E-Alert Case Updates
U.S. District Court Examines Standard for Employment Discrimination and Retaliation Claims
Michael Whaley and Valerie Robinson v. Lewis Schiliro
For more information, contact Paul N. Farquharson at (410) 576-4742.
In Michael Whaley and Valerie Robinson v. Lewis Schiliro, a case involving a motion for summary judgment in an employment discrimination and retaliation action, the United States District Court for the District of Delaware concluded that no reasonable factfinder could find that Plaintiffs suffered any adverse employment action, a required element of Plaintiffs’ discrimination claims, and that Plaintiffs had failed to adduce evidence sufficient to support their prima facie case of retaliation. Thus, Chief Judge Leonard P. Stark granted Defendant’s motion for summary judgment.
By way of factual background, Plaintiffs Michael Whaley (individually, "Whaley") and Valerie Robinson (individually, "Robinson") (collectively, "Plaintiffs"), who are African-American, were employed by the Delaware State Police ("DSP") from approximately 1988 to June 2011. On June 24, 2011, both Plaintiffs entered guilty pleas to criminal misdemeanor charges of theft by false pretense and official misconduct. A third DSP officer, Sergeant Lance Willey ("Willey"), a white male, entered identical guilty pleas to the same criminal charges. As part of their plea agreements, Plaintiffs and Willey agreed to “(1) pay restitution; (2) forfeit their Council on Police Training ("COPT") Certification; and (3) not be employed in any law enforcement capacity in the State of Delaware going forward.” Transcripts of the plea hearings made it clear that Plaintiffs entered into their plea agreements knowingly, and with advice of counsel.
On May 22, 2012, Plaintiffs filed the lawsuit at issue against Defendant Lewis Schiliro in his official capacity as the Secretary of the Delaware Department of Safety and Homeland Security, Division of State Police (“Defendant”). Plaintiffs’ complaint alleged that Defendant discriminated and retaliated against them on the basis of race and age in violation of their rights under 42 U.S.C. § 1981, Title VII of the Civil Rights Act, 42 U.S.C. § 2000e, and the Delaware Discrimination in Employment Act, 19 Del. C. § 71 l(a) (“DDEA”).
Defendant filed a motion for summary judgment pursuant to Federal Rule of Civil Procedure 56, with two (2) main arguments. First, Defendant argued that all of the discrimination claims must be dismissed due to the absence of evidence of an adverse employment action and discriminatory intent. Second, Defendant argued that all of the retaliation claims must be dismissed due to the absence of evidence of Plaintiffs engaging in protected activity and of retaliatory animus.
The court first considered Defendant’s argument that there was a lack of evidence of an adverse employment action. On this issue the court explained that Plaintiffs were required to prove “that they suffered an adverse employment action,” in order to prevail on their claims that they were discriminated against on the basis of race or age in violation of Section 1981, Title VII, and the DDEA. See Jones v. School Dist. of Phila., 198 F.3d 403, 410 (3d Cir. 1999). The court further explained that an adverse employment action “can generally be demonstrated by a hiring, firing, failure to promote, reassignment with significantly different responsibilities, or a decision causing a significant change in benefits." Greer v. Mondelez Global, Inc., 590 Fed. Appx. 170, 173 (3d Cir. 2014) (citing Burlington Indus., Inc. v. Ellerth, 524 U.S. 742, 749 (1998)).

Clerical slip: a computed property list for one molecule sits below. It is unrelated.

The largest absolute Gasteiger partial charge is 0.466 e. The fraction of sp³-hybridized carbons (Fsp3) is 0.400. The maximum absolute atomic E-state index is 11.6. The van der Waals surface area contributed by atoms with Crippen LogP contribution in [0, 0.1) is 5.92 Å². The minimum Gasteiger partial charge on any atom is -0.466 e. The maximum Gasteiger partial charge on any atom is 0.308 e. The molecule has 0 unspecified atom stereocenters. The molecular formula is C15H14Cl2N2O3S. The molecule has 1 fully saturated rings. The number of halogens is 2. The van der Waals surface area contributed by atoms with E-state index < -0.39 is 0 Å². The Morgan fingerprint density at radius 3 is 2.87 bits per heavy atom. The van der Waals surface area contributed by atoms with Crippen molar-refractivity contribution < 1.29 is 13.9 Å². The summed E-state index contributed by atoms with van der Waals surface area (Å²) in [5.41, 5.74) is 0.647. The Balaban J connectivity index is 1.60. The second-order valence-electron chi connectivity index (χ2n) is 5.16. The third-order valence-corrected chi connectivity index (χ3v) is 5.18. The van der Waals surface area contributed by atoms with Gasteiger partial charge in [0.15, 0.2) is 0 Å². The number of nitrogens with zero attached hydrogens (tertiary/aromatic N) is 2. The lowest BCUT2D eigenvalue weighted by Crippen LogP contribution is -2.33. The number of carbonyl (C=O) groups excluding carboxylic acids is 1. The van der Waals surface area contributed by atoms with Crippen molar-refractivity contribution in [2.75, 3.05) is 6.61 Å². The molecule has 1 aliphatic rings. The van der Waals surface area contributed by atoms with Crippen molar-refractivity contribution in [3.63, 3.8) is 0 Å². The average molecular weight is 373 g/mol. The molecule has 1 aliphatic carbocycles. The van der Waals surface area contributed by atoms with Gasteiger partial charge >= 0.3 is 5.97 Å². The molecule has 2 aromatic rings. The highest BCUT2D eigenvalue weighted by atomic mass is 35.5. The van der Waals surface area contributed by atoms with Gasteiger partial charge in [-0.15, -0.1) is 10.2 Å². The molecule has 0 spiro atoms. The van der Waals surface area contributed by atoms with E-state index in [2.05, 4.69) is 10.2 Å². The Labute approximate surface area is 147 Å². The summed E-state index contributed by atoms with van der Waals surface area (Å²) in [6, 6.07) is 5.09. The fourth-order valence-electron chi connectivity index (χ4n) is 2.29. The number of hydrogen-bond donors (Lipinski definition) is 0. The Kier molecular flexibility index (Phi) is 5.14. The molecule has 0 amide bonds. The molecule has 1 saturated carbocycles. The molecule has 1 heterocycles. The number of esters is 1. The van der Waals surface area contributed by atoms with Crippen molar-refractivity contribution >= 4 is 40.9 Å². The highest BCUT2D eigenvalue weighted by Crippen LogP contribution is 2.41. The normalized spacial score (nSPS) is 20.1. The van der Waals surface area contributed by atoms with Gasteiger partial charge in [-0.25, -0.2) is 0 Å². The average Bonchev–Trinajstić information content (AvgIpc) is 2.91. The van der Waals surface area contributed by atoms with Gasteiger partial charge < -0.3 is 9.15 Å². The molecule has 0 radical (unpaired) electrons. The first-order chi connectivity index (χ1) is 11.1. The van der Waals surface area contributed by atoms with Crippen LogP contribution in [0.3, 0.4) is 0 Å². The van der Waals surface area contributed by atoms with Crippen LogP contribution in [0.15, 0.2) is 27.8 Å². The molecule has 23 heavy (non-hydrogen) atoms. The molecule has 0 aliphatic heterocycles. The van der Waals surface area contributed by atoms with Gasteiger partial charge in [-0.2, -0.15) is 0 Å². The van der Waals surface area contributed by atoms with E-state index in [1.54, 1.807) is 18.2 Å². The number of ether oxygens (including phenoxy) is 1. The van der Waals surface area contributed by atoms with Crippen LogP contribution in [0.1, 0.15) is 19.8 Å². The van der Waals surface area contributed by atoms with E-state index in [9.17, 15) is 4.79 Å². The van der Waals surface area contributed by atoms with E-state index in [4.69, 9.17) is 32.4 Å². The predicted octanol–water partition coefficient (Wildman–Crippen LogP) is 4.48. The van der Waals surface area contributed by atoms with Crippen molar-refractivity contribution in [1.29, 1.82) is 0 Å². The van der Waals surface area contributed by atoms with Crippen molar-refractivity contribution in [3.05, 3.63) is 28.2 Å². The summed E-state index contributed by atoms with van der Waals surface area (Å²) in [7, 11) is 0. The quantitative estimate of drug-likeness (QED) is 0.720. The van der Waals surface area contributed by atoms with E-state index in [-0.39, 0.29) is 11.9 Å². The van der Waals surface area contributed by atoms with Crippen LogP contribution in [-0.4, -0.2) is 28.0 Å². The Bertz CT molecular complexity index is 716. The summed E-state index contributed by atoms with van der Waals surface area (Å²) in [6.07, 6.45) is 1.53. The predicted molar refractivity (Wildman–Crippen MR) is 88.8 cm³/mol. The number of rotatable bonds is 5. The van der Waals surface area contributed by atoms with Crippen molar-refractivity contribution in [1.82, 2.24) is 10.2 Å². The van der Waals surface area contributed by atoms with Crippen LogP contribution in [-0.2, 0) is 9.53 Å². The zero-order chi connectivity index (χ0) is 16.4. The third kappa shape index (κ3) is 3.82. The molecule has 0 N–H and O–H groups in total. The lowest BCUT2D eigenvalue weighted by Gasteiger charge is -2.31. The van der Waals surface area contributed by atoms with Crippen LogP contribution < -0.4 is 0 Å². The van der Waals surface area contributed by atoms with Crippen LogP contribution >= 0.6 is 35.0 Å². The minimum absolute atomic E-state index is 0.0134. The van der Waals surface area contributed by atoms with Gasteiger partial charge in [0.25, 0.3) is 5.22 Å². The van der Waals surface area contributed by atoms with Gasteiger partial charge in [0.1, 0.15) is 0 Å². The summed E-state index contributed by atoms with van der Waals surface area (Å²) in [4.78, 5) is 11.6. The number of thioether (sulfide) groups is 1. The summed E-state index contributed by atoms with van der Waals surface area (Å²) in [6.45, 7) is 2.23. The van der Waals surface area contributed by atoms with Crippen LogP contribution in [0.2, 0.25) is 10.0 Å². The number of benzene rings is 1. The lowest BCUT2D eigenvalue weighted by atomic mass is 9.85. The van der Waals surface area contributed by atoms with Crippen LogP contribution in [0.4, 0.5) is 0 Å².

Looking to the facts of the case, the court determined that there was no evidence in the record of any adverse employment action. In support of that determination, the court noted that the undisputed evidence established that “Plaintiffs were prosecuted by the Delaware Department of Justice, were convicted, and were permitted, nonetheless, to retire with their full pension and health benefits.” The court further noted that Plaintiffs’ inability to continue working with the DSP was “due to decisions made by Plaintiffs, in response to actions taken by the prosecutors.” Under those circumstances, the court concluded that “no reasonable factfinder could find that Plaintiffs suffered an adverse employment action,” and that Defendant was entitled to summary judgment on all of Plaintiffs' race and age discrimination claims.
The court next considered Defendant’s argument that there was a lack of evidence of retaliation. On this point, the court explained that in order to prevail on their retaliation claims, Plaintiffs must demonstrate that they: “(1) engaged in protected activity, (2) suffered an adverse employment action after or contemporaneously with their protected activity, and (3) a causal nexus between the protected activity and the adverse employment action.” See Smith v. Perdue Farms, 2014 WL 1409950, at *8 (D. Del. Apr. 11, 2014).
Looking to the facts of the case, the court determined that the record was “devoid of evidence that Plaintiffs undertook any protected activity having any temporal proximity to the conduct giving rise to the allegations in the complaint.” In support of that determination, the court noted that “while Robinson had filed a discrimination lawsuit in 1999, her case was resolved in 2003, while the events alleged in the complaint occurred in 2011,” and that “Whaley never complained of discrimination while employed by the DSP and only initiated an administrative proceeding (with the U.S. Equal Employment Opportunity Commission) in August 2011, several months after he had left employment with the DSP.” Under those circumstances, the court concluded that Defendant was entitled to summary judgment on all of Plaintiffs’ retaliation claims. Accordingly, the court granted Defendant’s motion for summary judgment.
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